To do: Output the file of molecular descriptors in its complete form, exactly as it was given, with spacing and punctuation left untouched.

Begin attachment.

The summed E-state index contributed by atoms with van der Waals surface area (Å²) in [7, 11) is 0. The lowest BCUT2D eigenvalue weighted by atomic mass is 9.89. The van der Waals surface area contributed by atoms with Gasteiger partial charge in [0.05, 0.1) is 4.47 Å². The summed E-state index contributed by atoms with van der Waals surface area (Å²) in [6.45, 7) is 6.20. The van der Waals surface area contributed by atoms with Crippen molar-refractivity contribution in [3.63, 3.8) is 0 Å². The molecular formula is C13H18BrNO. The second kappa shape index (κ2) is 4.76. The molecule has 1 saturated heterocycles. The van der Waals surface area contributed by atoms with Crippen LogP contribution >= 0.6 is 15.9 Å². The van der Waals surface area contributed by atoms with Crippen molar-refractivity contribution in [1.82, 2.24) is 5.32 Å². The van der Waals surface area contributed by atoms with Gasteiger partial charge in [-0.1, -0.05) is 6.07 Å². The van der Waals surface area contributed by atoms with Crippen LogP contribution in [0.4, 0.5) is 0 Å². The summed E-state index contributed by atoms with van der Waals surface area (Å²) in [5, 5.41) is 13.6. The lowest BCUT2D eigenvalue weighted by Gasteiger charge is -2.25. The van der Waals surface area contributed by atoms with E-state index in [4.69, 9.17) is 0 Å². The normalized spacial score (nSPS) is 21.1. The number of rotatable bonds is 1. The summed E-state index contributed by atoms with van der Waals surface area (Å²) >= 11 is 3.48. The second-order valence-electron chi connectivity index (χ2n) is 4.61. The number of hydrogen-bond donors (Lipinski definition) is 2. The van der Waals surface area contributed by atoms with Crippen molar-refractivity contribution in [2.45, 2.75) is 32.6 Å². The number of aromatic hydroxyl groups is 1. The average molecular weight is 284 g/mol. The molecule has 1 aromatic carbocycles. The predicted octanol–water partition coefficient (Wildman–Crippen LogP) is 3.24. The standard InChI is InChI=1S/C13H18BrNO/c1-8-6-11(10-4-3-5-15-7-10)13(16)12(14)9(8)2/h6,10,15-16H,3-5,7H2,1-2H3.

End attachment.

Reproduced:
The summed E-state index contributed by atoms with van der Waals surface area (Å²) in [7, 11) is 0. The lowest BCUT2D eigenvalue weighted by atomic mass is 9.89. The van der Waals surface area contributed by atoms with Gasteiger partial charge in [0.05, 0.1) is 4.47 Å². The summed E-state index contributed by atoms with van der Waals surface area (Å²) in [6.45, 7) is 6.20. The van der Waals surface area contributed by atoms with Crippen molar-refractivity contribution in [3.63, 3.8) is 0 Å². The molecular formula is C13H18BrNO. The second kappa shape index (κ2) is 4.76. The molecule has 1 saturated heterocycles. The van der Waals surface area contributed by atoms with Crippen LogP contribution >= 0.6 is 15.9 Å². The van der Waals surface area contributed by atoms with Crippen molar-refractivity contribution in [1.82, 2.24) is 5.32 Å². The van der Waals surface area contributed by atoms with Gasteiger partial charge in [-0.1, -0.05) is 6.07 Å². The van der Waals surface area contributed by atoms with Crippen LogP contribution in [0.4, 0.5) is 0 Å². The summed E-state index contributed by atoms with van der Waals surface area (Å²) in [5, 5.41) is 13.6. The lowest BCUT2D eigenvalue weighted by Gasteiger charge is -2.25. The van der Waals surface area contributed by atoms with E-state index in [4.69, 9.17) is 0 Å². The normalized spacial score (nSPS) is 21.1. The number of rotatable bonds is 1. The summed E-state index contributed by atoms with van der Waals surface area (Å²) >= 11 is 3.48. The second-order valence-electron chi connectivity index (χ2n) is 4.61. The number of hydrogen-bond donors (Lipinski definition) is 2. The van der Waals surface area contributed by atoms with Crippen molar-refractivity contribution in [2.45, 2.75) is 32.6 Å². The number of aromatic hydroxyl groups is 1. The average molecular weight is 284 g/mol. The molecule has 1 aromatic carbocycles. The predicted octanol–water partition coefficient (Wildman–Crippen LogP) is 3.24. The standard InChI is InChI=1S/C13H18BrNO/c1-8-6-11(10-4-3-5-15-7-10)13(16)12(14)9(8)2/h6,10,15-16H,3-5,7H2,1-2H3.